ده دهدر دهدى
دُهْدُرٌّ a noun signifying What is false, or vain; a lie; syn. بَاطِلٌ and كَذِبٌ: as also دُهْدُرَّيْنِ, (Ḳ,) its dual, (TA,) or دُهْ دُرَّيْنِ, or دُهْ دُرَّيْنْ: (as in different copies of the Ṣ:) whence دُهْدُرَّيْنِ andدُهْدُرِّيَّةٌ↓ are epithets applied to a liar; or a great or habitual liar: and accord. to AZ, the Arabs used to say, دُهْدُرَّانِ لَا يُغْنِياَنِ عَنْكَ شَيْئًا [Lies will not avail thee aught]: and دُهْدُنٌّ signifies the same as دُهْدُرٌّ. (TA.)
دُهْدُرَّيْنِ is also a noun, (Ḳ,) i. e. a verbal noun, (TA,) signifying He was, or has become, unoccupied, or without work; syn. بَطَلَ; (Ḳ;) like سَرْعَانَ for سَرُعَ, and هَيْهَاتِ for بَعُدَ. (TA.) Hence the prov., (TA,) دُهْدُرَّيْنِ سَعْدُ القَيْنِ, (Aṣ, Ḳ,) without the conjunction وَ [after the first word], and دهدرّين being written as one word, (TA,) meaning Saạd the blacksmith became, or has become, unoccupied, or without work; not being employed because of the people's being diverted from other things by drought (Aṣ, Ḳ) and distress. (TA.) Some say سَاعدُ القَيْنِ: and Aboo-ʼObeydeh Maạmar Ibn-El-Muthennà relates it thus: دهدرّين سَعْدَ القَيْن, with سعد in the accus. case, and says that دهدرّين is governed in the accus. case by a verb understood; apparently meaning that it is a noun signifying البَاطِلُ, dual of دُهْدُرٌّ, not a verbal noun, as though the prov. meant Cast ye away what is false, or vain, and Saạd the blacksmith: but what he says is not correct. (TA.) Or a certain blacksmith asserted his name to be Saad for some time, and then his lying became manifest; so this was said to him; meaning, Thou hast added falsehood to falsehood, O Saạd the blacksmith. (Ḳ.) It is also related separately; (Ḳ;) and so J and others relate it; saying ده درّين: (TA:) [in one copy of the Ṣ, I find it written دُهْ دُرَّيْنْ: in another, دُهْ دُرَّيْنِ:] دُهْ being an imperative from الدَّهَآءُ; its final radical letter being transposed to the place of the medial, so that it becomes دُوْهْ, and the و being then rejected because of the two quiescent letters, (Ḳ,) so that it becomes دُهْ, like as is done in the case of قُلْ: (TA:) and دُرَّيْنِ being from دَرَّ, “it was consecutive;” (Ḳ;) by the dual form being meant repetition, as in the case of لَبَّيْكَ, &c.: (TA:) so that the meaning is Be thou very lying (Ḳ) and cunning, (TA,) O Saạd (Ḳ) the blacksmith: (TA:) and this explanation, says IB, is good, except inasmuch as that the د in درّين thus derived should be with fet-ḥ; or, he adds, it may be with damm to assimilate it to the د in دُهْ [like as القَيْنِ is terminated with kesr to assimilate it to دُرَّيْنِ]. (TA.) Or the origin of the saying was this: Saạd the blacksmith was a Persian, who went about the districts of El-Yemen, working for the people; and when he became without work in a district, he used to say, in Persian, دِهْ بَدْرُودْ: [so in a copy of the Ṣ; and this, or دِهْ بِدْرُودْ, is the correct reading: in another copy of the Ṣ, دَهْ بَدُورُدْ: and in the copies of the Ḳ, دِهْ بَدْرُودْ:] (Ṣ, Ḳ:*) meaning, [O town, or village,] farewell: to acquaint them that he was going forth on the morrow: (Ḳ:) or meaning I am going forth to-morrow: (Ṣ:) in order that he might be employed: and they arabicized the expression, and made him the subject of a prov. with respect to lying; and said, When ye hear of the blacksmith's departure at night, he is assuredly coming in the morning. (Ṣ, Ḳ.) Some say that the prov. is elliptical, for بَطَلَ قَوْلُ سَعْدٍ الخ [False is the saying of Saạd, &c.]. (TA.) [This is mentioned in the Ṣ in art. در.]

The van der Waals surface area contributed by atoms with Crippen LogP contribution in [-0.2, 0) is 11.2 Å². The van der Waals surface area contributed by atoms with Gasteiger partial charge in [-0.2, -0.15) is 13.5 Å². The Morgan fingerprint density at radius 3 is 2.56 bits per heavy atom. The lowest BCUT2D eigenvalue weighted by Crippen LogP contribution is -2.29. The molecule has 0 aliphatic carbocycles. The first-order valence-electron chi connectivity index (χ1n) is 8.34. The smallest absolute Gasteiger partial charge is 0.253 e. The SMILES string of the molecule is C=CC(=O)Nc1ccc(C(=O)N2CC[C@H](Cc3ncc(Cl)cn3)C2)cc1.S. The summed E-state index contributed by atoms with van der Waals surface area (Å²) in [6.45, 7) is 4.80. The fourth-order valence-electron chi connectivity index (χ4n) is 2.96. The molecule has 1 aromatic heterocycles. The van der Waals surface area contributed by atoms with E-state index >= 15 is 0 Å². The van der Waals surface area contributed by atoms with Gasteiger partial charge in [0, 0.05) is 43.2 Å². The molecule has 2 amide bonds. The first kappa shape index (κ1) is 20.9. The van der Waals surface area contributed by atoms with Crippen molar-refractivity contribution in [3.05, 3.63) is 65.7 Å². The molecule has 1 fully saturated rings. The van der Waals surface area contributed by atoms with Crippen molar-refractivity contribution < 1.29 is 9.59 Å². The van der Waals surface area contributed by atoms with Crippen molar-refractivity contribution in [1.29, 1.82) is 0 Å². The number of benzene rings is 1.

دُهْدُرَّيَّةٌ: see above, first sentence.